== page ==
Bulgarian Prime Minister Plamen Oresharski broke his media silence on July 25, nearly 36 hours after the ongoing anti-government protests outside Parliament resulted in clashes between protesters and the police.
Among the chorus of voices defending the police and lambasting the protesters (or a section thereof), Oresharski’s was notable by its absence. His first media appearance, in the form of a statement published on the Government’s website, offered the same mantra that he and his Cabinet have been delivering throughout the six weeks of the protests – the need for dialogue and the implementation of the “Oresharski plan” as the only solution to the current political crisis.
Oresharski thanked the police for “the professionalism and courage shown in controlling the situation of escalating tension” and called on protesters to allow “no further provocations.”
He said that democracy was “incompatible with the forceful imposition of someone’s will over the will of others” and re-iterated the – by now habitual – call for “dialogue in the name of preserving the authority of a European Bulgaria and the security of all Bulgarian citizens.”
However, he made no mention of resigning as prime minister – the main demand made by the protesters. Instead, he once again repeated that “the Government has a clear plan of urgent stabilisation measures to improve the social situation of Bulgarian citizens, the business environment and the democratisation of government.”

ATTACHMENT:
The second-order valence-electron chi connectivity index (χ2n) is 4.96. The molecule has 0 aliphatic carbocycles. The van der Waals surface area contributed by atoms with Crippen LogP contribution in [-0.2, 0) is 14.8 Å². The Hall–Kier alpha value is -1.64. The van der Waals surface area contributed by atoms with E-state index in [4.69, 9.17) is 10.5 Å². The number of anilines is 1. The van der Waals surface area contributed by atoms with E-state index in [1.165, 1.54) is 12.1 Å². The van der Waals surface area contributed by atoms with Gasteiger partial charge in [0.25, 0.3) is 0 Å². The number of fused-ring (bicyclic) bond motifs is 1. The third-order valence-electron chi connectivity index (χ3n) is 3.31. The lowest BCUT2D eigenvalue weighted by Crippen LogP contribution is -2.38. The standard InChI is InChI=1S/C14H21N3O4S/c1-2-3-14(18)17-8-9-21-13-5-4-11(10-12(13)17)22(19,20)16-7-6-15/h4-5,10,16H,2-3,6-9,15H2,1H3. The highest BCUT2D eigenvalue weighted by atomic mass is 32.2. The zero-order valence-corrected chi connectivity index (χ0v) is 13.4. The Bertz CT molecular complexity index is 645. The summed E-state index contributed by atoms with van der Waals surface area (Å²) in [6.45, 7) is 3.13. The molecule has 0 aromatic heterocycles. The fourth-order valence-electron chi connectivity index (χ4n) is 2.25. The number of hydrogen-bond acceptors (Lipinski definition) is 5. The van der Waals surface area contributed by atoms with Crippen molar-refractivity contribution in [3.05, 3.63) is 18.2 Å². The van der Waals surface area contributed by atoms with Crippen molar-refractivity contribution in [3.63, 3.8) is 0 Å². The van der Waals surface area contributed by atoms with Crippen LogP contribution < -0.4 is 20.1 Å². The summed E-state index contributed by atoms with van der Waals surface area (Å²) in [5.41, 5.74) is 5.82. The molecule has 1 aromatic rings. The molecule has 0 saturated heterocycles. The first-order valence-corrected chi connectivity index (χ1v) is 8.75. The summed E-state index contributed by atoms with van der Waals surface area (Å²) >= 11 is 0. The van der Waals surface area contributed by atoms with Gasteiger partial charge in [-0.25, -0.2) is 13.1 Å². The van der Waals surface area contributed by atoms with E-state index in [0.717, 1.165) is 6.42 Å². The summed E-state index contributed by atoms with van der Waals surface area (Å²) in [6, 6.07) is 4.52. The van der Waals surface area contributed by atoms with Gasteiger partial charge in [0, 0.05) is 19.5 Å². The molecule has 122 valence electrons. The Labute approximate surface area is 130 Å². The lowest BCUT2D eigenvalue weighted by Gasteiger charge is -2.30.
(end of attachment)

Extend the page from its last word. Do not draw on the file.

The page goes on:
The “Oresharski plan” has been criticised by the opposition and protesters as vague – with the exception of several proposed benefit hikes – on issues such as the fight against corruption, contraband and “democratisation of government”.
Oresharski also said that the clashes between protesters and the police “confirmed a worrisome symptom that appeared already on the night after the May 12 elections.”
“The subversion of peaceful civic protests by outright instances of vandalism, street barricades, physical confrontation and provocations towards law enforcement are one of the most unpleasant manifestations of the society’s crisis of values,” he said.
(Plamen Oresharski photo by government.bg)